A Review of Victoria & Abdul, the Film

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Victoria & Abdul is a film about a surprising relationship. Abdul Karim arrives from India to participate in Queen Victoria’s golden jubilee. The young clerk is surprised to find favor with the queen herself.

The setting for Victoria & Abdul is Agra, which is most famous for the Taj Mahal.   The opening words are in Urdu – which I still speak.

Victoria & Abdul

Credit: Wikipedia

The monument continues to impress globally, sadly the city remains squalid. The film’s actions are all encompassing and the viewer is immediately intrigued, amused and astounded.   Fifteen years is truncated into a film but the events portrayed more or less took place.

In the story of Victoria & Abdul, Abdul Karim was sent to the Court of the ageing Queen Victoria in 1887 along with a fellow Muslim. Judi Dench is outstanding as the ageing monarch but I felt it was wrong for her to be played as an 80-year-old plus from the start whereas she was younger than I am now as I write this.  The actress is 82 but the queen was 68 in 1887 yet depicted as old and frail with table manners of a glutton.  She probably did like her food but was that necessary?

Abdul Karim soon entranced her and one can see why; surrounded by toadying sycophants, lonely, with rather foolish spoilt children, still grieving for John Brown and her beloved Albert.   Had Prince Albert not died in the prime of his life there would have been no John Brown and no Abdul the Munshi.  But here was a lonely old woman beset with cares of ‘empire’ and mindful of her duty but still with a questing mind who absorbed readily the knowledge he easily imparted.

She became yet again a dutiful student but this time of Urdu.  Abdul was an opportunist there is no doubt and he was able to improve his position but who could blame him.   The Victorian court was one of supercilious racist disdain for anyone who was ‘not one of them’.   There are many of them about to this day.

We watched Victoria & Abdul in Edinburgh and the audience was chuckling as were we in many of the scenes as some of the action takes place in Scotland.   There were some good touches in that the queen’s physician, who constantly wants to know are her bowels regular, is a sniffy Edinburgh trained doctor who is appalled at some of his royal patient’s requests.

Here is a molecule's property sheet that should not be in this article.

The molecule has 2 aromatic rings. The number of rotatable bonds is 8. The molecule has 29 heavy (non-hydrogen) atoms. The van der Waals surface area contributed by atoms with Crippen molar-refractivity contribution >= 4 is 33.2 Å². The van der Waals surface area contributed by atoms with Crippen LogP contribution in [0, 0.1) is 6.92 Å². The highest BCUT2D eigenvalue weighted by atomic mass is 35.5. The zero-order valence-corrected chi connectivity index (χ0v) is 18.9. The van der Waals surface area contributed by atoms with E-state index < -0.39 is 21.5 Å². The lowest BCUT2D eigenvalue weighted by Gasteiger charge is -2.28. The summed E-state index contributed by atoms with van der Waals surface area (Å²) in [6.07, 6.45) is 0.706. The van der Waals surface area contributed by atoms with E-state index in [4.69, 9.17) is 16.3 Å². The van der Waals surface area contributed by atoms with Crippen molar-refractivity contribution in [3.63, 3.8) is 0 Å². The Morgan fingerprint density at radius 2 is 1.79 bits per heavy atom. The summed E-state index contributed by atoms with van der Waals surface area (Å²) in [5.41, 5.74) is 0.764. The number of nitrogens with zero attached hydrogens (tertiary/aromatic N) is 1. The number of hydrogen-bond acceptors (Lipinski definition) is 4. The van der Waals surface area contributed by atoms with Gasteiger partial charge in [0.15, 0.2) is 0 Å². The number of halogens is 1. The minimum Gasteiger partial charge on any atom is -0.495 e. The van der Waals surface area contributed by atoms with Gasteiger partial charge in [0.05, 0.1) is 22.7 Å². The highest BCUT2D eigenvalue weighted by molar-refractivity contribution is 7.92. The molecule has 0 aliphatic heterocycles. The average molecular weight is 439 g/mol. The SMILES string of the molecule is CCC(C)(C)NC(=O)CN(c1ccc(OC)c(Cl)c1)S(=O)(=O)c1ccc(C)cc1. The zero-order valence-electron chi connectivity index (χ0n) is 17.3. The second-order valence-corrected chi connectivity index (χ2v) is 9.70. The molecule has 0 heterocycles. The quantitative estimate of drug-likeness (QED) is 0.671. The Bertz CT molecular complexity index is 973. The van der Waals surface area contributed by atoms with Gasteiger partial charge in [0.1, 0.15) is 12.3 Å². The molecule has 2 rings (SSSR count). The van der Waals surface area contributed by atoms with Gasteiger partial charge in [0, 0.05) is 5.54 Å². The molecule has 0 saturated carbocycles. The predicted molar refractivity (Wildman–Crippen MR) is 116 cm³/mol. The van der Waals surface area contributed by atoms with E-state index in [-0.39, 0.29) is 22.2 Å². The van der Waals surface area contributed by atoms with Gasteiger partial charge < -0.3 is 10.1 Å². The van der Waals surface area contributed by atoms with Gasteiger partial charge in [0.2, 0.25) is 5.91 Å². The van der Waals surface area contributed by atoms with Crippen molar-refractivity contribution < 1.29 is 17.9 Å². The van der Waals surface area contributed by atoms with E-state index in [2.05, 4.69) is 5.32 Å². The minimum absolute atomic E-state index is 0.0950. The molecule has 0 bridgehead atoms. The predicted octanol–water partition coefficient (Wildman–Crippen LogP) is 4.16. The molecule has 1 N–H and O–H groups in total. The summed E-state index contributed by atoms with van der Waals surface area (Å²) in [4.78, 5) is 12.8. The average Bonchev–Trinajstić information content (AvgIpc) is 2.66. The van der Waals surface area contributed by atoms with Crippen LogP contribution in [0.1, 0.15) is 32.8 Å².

I felt that the English subtitles of the fellow servant of the Munshi was unnecessarily crude and I doubt people in the 1890’s spoke like that at all, but it raised a laugh in the audience.   There was pathos, and spectacle, comedy and some sadness.

Just for the record, Bertie the queen’s heir played by Eddie Izzard appears as a thoroughly unattractive character…well maybe he was, but I do know in his short reign he cemented the Entente with France and loathed his flawed nephew the Kaiser – understandably.

Queen Victoria is called the Grandmother of Europe, yes at a time when monarchies were washed away by a great savage war, and revolutions.  As for the Munshi – Abdul Karim.  It is known that King George V when he was Prince of Wales visited him in his home in Agra on his first visit accompanied by his wife then Princess of Wales later Queen Mary.

From November 1905 to March 1906, George and Mary toured India where George was disgusted by racial discrimination and campaigned for greater involvement of Indians in the government of the country. He had also upon return from his trip to Australia and other lands in 1901 spoken of the aspirations of those people at a Guildhall luncheon to welcome him home; the prime minister of the day politely told him to stop interfering.

To this day, when I return to princely palaces in India I see great huge photographs of the royal couple’s visits in Rajasthan and elsewhere. King George and Queen Mary then returned to India in 1911 for the great Durbar of which much has been written.

Indian royalty has had their own pomp and grandeur and ancient lineage and Victoria & Abdul brings you back into that world. It was just so unfortunate that through all that time the air of supercilious superiority prevailed through much of British society – how much more enriching would have been the whole experience for Great Britain and India if her subjects had had more of an open generous mind as shown by the lonely old queen?   I recommend Victoria & Abdul as a must see.

The Director of Victoria & Abdul is Stephen Frears and the screenplay was written by Lee Hall, based on the book by Shrabani Basu. You can visit its IMDb page for more information on the film.

Aline Dobbie
Aline Dobbie is an author of four books on India and a travel writer. She lives in Scotland but travels widely throughout the year with an annual visit to India where she was born & grew up. Aline’s earlier life was in the corporate world but now lives a rural life with emphasis on travel, gardening, cooking, and family. India, South Africa, England, Scotland, Greece and other lovely places are a constant delight to her.
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